WASHINGTON – The Supreme Court on Monday upheld a nearly 30-year-old ban on automated calls to cellphones despite concerns that it violates the First Amendment.
To fix that constitutional problem, the justices ruled that a recent exception to the law allowing robocalls to people who owe the government money must be eliminated. The decision was written by Associate Justice Brett Kavanaugh, and several justices agreed only in part.
The ruling brought to a close an unusual case in which neither side sought what the court deemed the most acceptable result. Political consultants and pollsters wanted the original law declared unconstitutional, while the government wanted the ban and the government-debt exception upheld.
Instead, as Associate Justice Neil Gorsuch quipped during oral argument in May, the result was “the irony of a First Amendment challenge leading to the suppression of more speech as a remedy.” He and Associate Justice Clarence Thomas would have given political operatives the exemption they sought.
A majority of justices went in the opposite direction and took away the exemption for debt collection.
“Americans passionately disagree about many things. But they are largely united in their disdain for robocalls,” Kavanaugh wrote. By severing the exception for government debt rather than the entire law, he said, “the tail (one unconstitutional provision) does not wag the dog.”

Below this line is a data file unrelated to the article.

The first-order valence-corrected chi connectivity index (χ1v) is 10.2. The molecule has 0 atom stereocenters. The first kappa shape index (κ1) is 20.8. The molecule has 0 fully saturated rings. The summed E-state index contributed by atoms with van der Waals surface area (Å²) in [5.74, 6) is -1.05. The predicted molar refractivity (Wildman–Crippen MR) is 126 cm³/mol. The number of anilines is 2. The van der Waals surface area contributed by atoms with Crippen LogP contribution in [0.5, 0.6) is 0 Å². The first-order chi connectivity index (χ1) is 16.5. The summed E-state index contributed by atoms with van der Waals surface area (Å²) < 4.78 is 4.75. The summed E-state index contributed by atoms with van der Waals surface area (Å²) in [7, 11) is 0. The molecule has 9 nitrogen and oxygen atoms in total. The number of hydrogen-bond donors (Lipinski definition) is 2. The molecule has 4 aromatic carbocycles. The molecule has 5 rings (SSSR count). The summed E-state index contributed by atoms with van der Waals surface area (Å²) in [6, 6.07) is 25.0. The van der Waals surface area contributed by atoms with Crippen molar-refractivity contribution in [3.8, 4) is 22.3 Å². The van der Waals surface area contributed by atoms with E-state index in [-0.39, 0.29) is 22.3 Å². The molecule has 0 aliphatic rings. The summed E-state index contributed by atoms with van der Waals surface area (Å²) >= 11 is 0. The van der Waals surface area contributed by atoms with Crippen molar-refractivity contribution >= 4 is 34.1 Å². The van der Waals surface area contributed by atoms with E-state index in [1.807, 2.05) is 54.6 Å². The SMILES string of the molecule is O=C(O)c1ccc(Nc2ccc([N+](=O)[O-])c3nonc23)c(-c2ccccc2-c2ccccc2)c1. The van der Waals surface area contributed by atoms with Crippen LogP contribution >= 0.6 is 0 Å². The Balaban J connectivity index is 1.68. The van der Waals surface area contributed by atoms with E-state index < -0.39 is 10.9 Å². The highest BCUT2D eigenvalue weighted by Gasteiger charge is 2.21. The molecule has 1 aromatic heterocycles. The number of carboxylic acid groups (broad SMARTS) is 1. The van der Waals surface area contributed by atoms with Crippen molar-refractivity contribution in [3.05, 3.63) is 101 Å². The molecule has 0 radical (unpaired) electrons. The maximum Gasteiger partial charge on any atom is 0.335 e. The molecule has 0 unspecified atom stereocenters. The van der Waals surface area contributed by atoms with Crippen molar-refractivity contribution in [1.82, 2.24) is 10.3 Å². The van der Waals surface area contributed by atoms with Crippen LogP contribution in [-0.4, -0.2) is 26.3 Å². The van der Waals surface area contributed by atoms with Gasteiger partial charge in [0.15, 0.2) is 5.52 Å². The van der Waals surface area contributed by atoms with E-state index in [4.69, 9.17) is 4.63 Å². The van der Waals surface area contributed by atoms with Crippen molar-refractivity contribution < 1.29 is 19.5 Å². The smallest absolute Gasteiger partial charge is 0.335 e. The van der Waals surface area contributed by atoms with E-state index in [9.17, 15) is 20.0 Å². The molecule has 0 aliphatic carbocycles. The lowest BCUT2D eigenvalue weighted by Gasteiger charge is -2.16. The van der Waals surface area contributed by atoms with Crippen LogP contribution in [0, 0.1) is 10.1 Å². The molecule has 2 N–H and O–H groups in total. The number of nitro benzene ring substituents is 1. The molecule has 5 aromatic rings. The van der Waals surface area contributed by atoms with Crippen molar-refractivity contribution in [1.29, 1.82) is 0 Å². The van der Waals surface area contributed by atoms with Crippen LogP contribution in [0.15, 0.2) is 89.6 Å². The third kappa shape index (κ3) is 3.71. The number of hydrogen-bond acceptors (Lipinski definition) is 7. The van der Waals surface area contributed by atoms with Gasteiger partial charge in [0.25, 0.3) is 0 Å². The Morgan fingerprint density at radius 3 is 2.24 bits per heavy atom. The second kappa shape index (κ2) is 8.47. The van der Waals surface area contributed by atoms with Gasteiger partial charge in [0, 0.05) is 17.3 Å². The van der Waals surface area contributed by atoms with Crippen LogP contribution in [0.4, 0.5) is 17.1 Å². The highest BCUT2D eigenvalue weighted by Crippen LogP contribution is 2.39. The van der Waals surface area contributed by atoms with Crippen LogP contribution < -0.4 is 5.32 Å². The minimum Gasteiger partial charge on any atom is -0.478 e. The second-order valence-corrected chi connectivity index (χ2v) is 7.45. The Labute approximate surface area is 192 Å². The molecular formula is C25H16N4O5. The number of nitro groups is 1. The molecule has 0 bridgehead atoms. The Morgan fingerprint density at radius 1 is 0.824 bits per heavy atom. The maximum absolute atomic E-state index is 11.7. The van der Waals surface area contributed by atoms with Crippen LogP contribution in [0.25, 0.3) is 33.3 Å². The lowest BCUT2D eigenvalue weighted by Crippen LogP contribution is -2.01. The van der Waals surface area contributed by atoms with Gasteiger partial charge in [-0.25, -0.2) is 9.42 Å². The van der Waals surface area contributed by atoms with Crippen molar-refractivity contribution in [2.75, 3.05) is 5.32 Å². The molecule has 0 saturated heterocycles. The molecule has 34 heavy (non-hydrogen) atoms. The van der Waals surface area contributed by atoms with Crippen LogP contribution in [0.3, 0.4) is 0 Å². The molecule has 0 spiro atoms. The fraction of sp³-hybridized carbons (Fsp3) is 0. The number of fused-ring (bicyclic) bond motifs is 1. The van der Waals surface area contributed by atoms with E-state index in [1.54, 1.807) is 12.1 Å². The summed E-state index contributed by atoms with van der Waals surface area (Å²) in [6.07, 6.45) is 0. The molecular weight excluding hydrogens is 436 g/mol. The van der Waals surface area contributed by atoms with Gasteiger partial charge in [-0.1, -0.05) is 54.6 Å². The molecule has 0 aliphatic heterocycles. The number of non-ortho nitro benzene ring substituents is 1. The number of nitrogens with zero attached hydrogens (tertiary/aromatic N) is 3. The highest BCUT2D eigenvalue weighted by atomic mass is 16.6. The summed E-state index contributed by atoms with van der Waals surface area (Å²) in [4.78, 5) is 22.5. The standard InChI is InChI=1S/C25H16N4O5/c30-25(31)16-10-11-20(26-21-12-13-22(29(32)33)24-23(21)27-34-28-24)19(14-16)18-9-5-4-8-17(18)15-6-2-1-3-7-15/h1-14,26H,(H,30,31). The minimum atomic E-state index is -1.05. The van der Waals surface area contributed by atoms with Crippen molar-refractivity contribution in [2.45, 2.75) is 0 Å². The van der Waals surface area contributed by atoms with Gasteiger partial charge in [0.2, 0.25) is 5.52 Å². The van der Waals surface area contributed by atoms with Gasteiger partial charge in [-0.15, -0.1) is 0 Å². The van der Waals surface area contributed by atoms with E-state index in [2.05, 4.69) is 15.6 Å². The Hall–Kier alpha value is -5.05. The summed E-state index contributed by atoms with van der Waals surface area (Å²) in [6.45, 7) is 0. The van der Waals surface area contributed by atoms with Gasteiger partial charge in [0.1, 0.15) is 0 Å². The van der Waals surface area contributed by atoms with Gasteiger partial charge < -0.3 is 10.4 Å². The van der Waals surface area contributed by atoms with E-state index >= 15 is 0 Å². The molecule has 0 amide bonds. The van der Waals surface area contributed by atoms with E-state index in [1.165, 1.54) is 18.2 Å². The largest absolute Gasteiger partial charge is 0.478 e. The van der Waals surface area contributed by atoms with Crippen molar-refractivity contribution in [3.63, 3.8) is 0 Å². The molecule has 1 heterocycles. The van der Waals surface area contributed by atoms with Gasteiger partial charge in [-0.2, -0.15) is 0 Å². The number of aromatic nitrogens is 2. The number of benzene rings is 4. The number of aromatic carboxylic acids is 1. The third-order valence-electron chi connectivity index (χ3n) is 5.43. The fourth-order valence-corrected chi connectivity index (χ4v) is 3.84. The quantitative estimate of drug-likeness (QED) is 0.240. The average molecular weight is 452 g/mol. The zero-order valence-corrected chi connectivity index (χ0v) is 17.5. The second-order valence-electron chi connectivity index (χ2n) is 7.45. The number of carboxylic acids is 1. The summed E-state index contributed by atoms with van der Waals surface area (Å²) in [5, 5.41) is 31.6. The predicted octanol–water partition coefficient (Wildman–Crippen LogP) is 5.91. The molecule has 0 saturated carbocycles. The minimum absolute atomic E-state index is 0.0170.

“Constitutional litigation is not a game of gotcha against Congress, where litigants can ride a discrete constitutional flaw in a statute to take down the whole, otherwise constitutional statute,” Kavanaugh said.
He noted the federal government gets “a staggering number of complaints about robocalls – 3.7 million complaints in 2019 alone. The states likewise field a constant barrage of complaints.”
During oral argument in May, Roman Martinez, the lawyer representing political challengers to the law, noted the exception “exposes 60 million Americans to unlimited calls to collect more than $4.2 trillion in debt. Those are the kinds of calls consumers hate the most.”
Although Martinez wanted his clients to be able to reach cellphones, the high court’s ruling emerged as the least objectionable way to uphold its free speech precedents against content-based discrimination. If debts to the government merit an unwanted call, some justices reasoned, then political calls would have to be permitted.
“If you just take a peek, just a peek, at the real world here, this is one of the more popular laws on the books, because people don’t like cellphone robocalls,” Kavanaugh said in May. “That seems just common sense.”
Associate Justice Stephen Breyer wrote for himself and fellow liberal Justices Ruth Bader Ginsburg and Elena Kagan that the original law and the exception for debt collection pass muster. Given that a majority of justices disagreed on the exception, they agreed it should be severed rather than bring down the entire law with it.
Gorsuch said the better course would have been to declare the cellphone ban unconstitutional because of the exception and allow debt collectors and political operatives to call freely.
He noted that, unlike when the original law was enacted, cellphone owners generally pay monthly fees rather than being charged for outgoing and incoming calls, and they can screen and block unwanted calls.
“Somehow, in the name of vindicating the First Amendment, our remedial course today leads to the unlikely result that not a single person will be allowed to speak more freely and, instead, more speech will be banned,” he wrote.